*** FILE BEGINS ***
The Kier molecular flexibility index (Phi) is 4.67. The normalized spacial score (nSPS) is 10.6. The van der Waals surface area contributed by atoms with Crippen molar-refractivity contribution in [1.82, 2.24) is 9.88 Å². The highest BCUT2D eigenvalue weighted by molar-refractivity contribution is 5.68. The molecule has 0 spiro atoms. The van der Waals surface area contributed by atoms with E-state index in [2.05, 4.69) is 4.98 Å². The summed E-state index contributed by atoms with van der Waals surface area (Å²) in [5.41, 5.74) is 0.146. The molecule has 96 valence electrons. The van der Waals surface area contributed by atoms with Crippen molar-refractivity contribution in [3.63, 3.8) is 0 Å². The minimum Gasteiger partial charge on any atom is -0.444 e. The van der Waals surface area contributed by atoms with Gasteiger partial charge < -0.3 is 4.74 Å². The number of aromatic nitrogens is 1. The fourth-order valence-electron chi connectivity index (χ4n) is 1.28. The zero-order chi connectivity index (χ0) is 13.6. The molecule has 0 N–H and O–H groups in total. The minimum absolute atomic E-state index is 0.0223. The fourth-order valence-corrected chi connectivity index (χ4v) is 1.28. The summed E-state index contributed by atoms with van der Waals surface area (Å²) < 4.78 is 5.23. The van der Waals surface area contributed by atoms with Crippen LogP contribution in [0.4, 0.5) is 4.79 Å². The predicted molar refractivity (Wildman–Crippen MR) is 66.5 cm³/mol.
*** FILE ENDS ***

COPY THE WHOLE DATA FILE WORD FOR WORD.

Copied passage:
The Kier molecular flexibility index (Phi) is 4.67. The normalized spacial score (nSPS) is 10.6. The van der Waals surface area contributed by atoms with Crippen molar-refractivity contribution in [1.82, 2.24) is 9.88 Å². The highest BCUT2D eigenvalue weighted by molar-refractivity contribution is 5.68. The molecule has 0 spiro atoms. The van der Waals surface area contributed by atoms with E-state index in [2.05, 4.69) is 4.98 Å². The summed E-state index contributed by atoms with van der Waals surface area (Å²) in [5.41, 5.74) is 0.146. The molecule has 96 valence electrons. The van der Waals surface area contributed by atoms with Crippen molar-refractivity contribution in [3.63, 3.8) is 0 Å². The minimum Gasteiger partial charge on any atom is -0.444 e. The van der Waals surface area contributed by atoms with Gasteiger partial charge < -0.3 is 4.74 Å². The number of aromatic nitrogens is 1. The fourth-order valence-electron chi connectivity index (χ4n) is 1.28. The zero-order chi connectivity index (χ0) is 13.6. The molecule has 0 N–H and O–H groups in total. The minimum absolute atomic E-state index is 0.0223. The fourth-order valence-corrected chi connectivity index (χ4v) is 1.28. The summed E-state index contributed by atoms with van der Waals surface area (Å²) < 4.78 is 5.23. The van der Waals surface area contributed by atoms with Crippen LogP contribution in [0.4, 0.5) is 4.79 Å². The predicted molar refractivity (Wildman–Crippen MR) is 66.5 cm³/mol.